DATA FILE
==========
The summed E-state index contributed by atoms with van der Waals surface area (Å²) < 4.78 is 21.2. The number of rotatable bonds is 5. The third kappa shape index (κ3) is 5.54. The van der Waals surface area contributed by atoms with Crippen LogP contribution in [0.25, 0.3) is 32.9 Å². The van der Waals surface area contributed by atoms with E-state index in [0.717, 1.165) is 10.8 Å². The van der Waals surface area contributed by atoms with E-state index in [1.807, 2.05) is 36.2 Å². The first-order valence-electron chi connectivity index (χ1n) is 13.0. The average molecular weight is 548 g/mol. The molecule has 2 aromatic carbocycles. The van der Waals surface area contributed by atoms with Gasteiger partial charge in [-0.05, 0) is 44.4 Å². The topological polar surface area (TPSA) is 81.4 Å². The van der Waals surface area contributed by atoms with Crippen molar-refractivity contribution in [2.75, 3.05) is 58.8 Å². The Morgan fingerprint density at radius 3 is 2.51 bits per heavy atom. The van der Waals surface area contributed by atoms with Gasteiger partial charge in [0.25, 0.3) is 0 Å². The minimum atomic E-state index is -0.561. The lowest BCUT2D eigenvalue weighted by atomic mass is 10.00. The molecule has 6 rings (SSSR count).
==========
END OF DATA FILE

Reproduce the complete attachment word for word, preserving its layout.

The summed E-state index contributed by atoms with van der Waals surface area (Å²) < 4.78 is 21.2. The number of rotatable bonds is 5. The third kappa shape index (κ3) is 5.54. The van der Waals surface area contributed by atoms with Crippen LogP contribution in [0.25, 0.3) is 32.9 Å². The van der Waals surface area contributed by atoms with E-state index in [0.717, 1.165) is 10.8 Å². The van der Waals surface area contributed by atoms with E-state index in [1.807, 2.05) is 36.2 Å². The first-order valence-electron chi connectivity index (χ1n) is 13.0. The average molecular weight is 548 g/mol. The molecule has 2 aromatic carbocycles. The van der Waals surface area contributed by atoms with Gasteiger partial charge in [-0.05, 0) is 44.4 Å². The topological polar surface area (TPSA) is 81.4 Å². The van der Waals surface area contributed by atoms with Crippen molar-refractivity contribution in [2.75, 3.05) is 58.8 Å². The Morgan fingerprint density at radius 3 is 2.51 bits per heavy atom. The van der Waals surface area contributed by atoms with Gasteiger partial charge in [0.25, 0.3) is 0 Å². The minimum atomic E-state index is -0.561. The lowest BCUT2D eigenvalue weighted by atomic mass is 10.00. The molecule has 6 rings (SSSR count).